One of the world’s oldest languages teaches hidden life lessons

If, a few millennia ago, you had been hunting a woolly mammoth, you would have discussed your plan of attack in a version of a language that is still alive today—though just barely. Ojibwe language expert James Vukelich (Kaagegaabaw) visited Stillwater Public Library in January to share some of that language with attendees of the Native American Parent Advisory Committee’s latest education session.

Vukelich, who works as an indigenous language specialist for Minneapolis Public Schools, has spent years working to record and preserve the ancient Ojibwe language, which has been passed through generations of indigenous North American people since the Ice Age. Instilled in that language are the basic teachings of the Ojibwe philosophy and way of life. This concept is also known as “The Seven Generations.”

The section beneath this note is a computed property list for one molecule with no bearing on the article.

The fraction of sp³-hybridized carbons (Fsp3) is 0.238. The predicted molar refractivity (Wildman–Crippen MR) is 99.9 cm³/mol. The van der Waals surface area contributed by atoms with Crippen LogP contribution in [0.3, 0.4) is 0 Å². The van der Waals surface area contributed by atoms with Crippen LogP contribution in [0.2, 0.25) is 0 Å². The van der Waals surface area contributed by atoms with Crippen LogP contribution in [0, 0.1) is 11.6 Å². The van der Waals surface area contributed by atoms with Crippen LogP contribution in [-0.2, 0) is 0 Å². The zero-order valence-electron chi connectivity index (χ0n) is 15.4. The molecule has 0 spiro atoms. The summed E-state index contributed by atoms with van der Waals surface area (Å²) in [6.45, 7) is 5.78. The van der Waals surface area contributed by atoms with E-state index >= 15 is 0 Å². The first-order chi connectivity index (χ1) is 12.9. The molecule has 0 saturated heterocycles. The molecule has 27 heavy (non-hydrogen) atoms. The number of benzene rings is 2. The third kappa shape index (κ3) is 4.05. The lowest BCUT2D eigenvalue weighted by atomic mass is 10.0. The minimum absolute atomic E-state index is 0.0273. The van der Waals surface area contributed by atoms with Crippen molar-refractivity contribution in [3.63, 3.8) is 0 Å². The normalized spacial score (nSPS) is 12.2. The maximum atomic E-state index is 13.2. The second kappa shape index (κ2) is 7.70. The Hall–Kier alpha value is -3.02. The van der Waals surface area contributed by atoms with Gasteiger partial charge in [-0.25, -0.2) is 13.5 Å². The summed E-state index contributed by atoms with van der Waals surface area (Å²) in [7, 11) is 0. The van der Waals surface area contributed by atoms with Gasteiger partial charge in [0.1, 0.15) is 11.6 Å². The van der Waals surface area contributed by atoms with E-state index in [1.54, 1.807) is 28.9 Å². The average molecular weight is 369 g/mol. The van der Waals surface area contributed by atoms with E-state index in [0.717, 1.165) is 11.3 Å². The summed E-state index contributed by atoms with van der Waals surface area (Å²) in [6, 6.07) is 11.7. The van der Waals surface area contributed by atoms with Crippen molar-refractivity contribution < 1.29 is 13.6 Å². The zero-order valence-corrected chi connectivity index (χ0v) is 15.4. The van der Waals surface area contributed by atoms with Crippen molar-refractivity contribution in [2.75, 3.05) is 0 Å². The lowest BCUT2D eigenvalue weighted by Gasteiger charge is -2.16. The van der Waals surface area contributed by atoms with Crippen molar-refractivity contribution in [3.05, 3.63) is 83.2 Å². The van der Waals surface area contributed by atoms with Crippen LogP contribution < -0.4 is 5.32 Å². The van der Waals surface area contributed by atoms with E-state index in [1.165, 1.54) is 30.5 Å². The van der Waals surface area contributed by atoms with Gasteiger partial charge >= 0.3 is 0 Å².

The Seven Generations is a belief held by not only Ojibwe people, but a number of indigenous tribes. Vukelich said that the Ojibwe language is as different from Dakota as German is from Chinese, yet this concept of seven generations is shared across those tribal differences. It teaches that every action a person takes will have an impact on the next seven generations that follow.

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